Whether you can deduct alimony you pay, or must include alimony payments you receive as gross income, depends on when your divorce was finalized.
If you divorced by Dec. 31, 2018, you can deduct alimony youve paid from your taxable income. If you receive alimony as part of a divorce agreement prior to Dec. 31, 2018, youll need to report it as income for the year.
However, tax reform has changed how the IRS treats alimony. For divorces finalized after Dec. 31, 2018, you wont be able to deduct any alimony you pay. But if youre the recipient of alimony, you wont have to include those payments in your taxable income.
As for child support, its never been tax deductible and wasnt ever considered income for tax purposes. Tax reform didnt change that.
Single Head Of Household
Head of household is a filing status for unmarried taxpayers who keep up a home for a Qualifying Person. Qualifying Persons are typically relatives who must meet special requirements set forth by the IRS. There are unique advantages for filing as head of household:
- You can claim the standard deduction even when your spouse files separately and itemize his or her deductions.
- Your standard deduction is higher than when you file as single or married filing separately.
- You may be able to claim certain credits .
- Income limits that reduce the child tax credit or retirement savings are higher than the income limits if you claim a filing status of married filing separately.
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I’m Legally Separated: Does That Matter
It depends. There is more than one type of separation, but not all separations are created equally. If you and your spouse stopped living together, stopped sharing expenses, and live separate lives, but neither of you filed official court documents, it will not change your tax status. You qualify as married even if you are separated as long as there is no final divorce judgment ending your marital status.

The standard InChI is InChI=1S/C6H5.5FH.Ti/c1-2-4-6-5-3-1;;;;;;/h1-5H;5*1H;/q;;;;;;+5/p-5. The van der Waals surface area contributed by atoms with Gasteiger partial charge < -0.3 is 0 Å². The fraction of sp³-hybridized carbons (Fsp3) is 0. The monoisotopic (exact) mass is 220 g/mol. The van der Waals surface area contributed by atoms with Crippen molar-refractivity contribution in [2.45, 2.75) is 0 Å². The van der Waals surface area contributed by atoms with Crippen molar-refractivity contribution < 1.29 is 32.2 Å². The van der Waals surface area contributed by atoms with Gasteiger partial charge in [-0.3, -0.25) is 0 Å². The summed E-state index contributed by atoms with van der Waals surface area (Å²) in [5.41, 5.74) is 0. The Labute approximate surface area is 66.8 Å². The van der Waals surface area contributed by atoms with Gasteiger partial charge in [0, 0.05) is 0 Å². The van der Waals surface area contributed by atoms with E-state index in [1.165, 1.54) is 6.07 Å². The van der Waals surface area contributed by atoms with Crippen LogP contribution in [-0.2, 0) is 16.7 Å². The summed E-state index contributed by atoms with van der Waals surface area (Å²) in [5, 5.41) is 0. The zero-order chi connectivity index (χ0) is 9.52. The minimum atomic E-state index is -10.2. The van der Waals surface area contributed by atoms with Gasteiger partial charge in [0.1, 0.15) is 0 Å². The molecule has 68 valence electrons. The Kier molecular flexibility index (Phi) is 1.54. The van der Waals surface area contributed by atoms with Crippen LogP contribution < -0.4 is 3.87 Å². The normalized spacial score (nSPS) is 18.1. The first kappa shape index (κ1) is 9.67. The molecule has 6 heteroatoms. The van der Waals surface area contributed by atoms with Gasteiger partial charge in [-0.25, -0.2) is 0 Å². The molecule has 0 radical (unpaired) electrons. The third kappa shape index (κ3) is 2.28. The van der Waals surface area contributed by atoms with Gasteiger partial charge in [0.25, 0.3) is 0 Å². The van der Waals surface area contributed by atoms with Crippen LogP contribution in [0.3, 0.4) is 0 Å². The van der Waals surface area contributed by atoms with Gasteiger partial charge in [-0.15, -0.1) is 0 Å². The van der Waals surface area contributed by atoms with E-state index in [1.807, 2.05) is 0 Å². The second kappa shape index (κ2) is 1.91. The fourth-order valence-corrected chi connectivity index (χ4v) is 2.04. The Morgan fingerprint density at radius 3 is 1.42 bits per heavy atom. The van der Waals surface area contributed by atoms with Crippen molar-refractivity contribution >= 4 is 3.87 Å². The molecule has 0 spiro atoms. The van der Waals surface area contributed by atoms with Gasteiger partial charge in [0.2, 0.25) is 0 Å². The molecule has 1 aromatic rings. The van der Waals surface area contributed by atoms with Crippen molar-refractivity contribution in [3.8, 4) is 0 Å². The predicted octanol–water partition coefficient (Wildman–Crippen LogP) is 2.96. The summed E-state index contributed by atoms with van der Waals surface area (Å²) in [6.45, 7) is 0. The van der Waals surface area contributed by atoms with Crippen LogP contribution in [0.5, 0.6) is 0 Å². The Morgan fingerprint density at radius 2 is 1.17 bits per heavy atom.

Legal separation is a legal process similar to a traditional divorce. A legal separation follows the same steps as a divorce, but you’re still legally married in the end. While a legal separation doesn’t allow either spouse to remarry legally, it does permit both spouses to file as “Single” or “Head of household” for tax purposes if the court finalized the separation before December 31.
Piedmont Triad Attorneys Advising Clients On Taxes And Divorce
Divorce involves a wide variety of issues, not the least of which are financial. When drafting your divorce agreement, it is crucial you and your spouse take into account the effects the end of the marriage will have on practical issues, like your taxes. The attorneys at Hartsoe & Associates, P.C. put their experience to work for you. We serve families and clients in Winston-Salem and Greensboro, as well as the Piedmont Triad. To schedule a consultation with an experienced lawyer, please call or fill out our contact form.
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Choosing A New Filing Status
Filing as head of household has some big benefits compared to filing as single, including a higher standard deduction, eligibility for some valuable tax credits, and often a lower tax rate. But you can only file as head of household if
- Youre not considered married as of Dec. 31 of the year for which youre filing the tax return.
- You paid at least half the cost of keeping up a home during the year in which youre filing.
- You have a qualifying person who either lived with you for at least half the year or who meets other specific requirements, including being temporarily absent for specific reasons. Some examples are children attending school, married children you claim as dependents, or qualifying parents you support and claim as dependents even if they dont live with you.
The noncustodial parent cant use the child to claim head-of-household status. Even if the custodial parent releases the right to claim the child by signing IRS Form 8332 , theres no exception for head-of-household status.
Should The Refund Be Divided